Willingness to pay for driverless cars

Driverless cars represent a significant opportunity for the transport sector and society. Driverless cars have the potential to improve safety, reduce travel times and improve mobility. Attitudes toward driverless cars are increasingly important as governments around the world begin to develop their policies for the implementation of driverless cars. An area that has not been sufficiently addressed in the literature concerns the demand for driverless cars. The aim of this paper was to provide an explorative assessment of the probability of driverless car usage and the likely willingness to pay. An online survey of 265 respondents was undertaken to measure attitudes to driverless cars. We found that the probability of driverless car usage is 75% and the average willingness to pay was $6,903. This equated to $1,015 per year or 15 cents per kilometre. At 100% probability of driverless car usage the average willingness to pay was $9,727. The rate at which driverless cars will penetrate the market depends primarily on whether consumers are willing to use and pay for the new technology. Young respondents (18 to 36) are the most likely to use driverless cars compared to other age groups and safety was considered the most important determinate of willingness to pay and driverless car usage. We found that there was a significant difference between willingness to pay and the estimated savings that driverless cars may offer such as travel time savings. This indicated that driverless car usage will depend on the level of travel cost savings possible from driverless cars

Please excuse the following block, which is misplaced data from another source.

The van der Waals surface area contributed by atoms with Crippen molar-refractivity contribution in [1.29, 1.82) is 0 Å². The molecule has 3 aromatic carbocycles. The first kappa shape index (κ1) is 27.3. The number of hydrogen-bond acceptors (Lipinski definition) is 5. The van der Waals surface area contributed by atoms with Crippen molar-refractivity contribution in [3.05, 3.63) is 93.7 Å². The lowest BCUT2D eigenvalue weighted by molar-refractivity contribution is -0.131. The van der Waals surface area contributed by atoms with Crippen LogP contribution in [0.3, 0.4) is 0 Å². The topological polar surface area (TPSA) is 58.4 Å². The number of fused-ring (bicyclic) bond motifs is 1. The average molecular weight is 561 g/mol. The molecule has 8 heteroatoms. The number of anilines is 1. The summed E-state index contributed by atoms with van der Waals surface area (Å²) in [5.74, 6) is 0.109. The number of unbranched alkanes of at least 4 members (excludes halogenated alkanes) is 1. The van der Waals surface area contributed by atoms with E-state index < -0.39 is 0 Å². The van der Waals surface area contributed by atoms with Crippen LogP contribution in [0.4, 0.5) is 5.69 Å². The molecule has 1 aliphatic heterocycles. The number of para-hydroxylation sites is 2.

• English

Media Info

  • Pagination: 15p
  • Monograph Title: 38th Australasian Transport Research Forum (ATRF 2016), Melbourne, 16th - 18th November 2016

Subject/Index Terms

Filing Info

  • Accession Number: 01627432
  • Record Type: Publication
  • Source Agency: ARRB
  • Files: ITRD, ATRI
  • Created Date: Feb 27 2017 10:08AM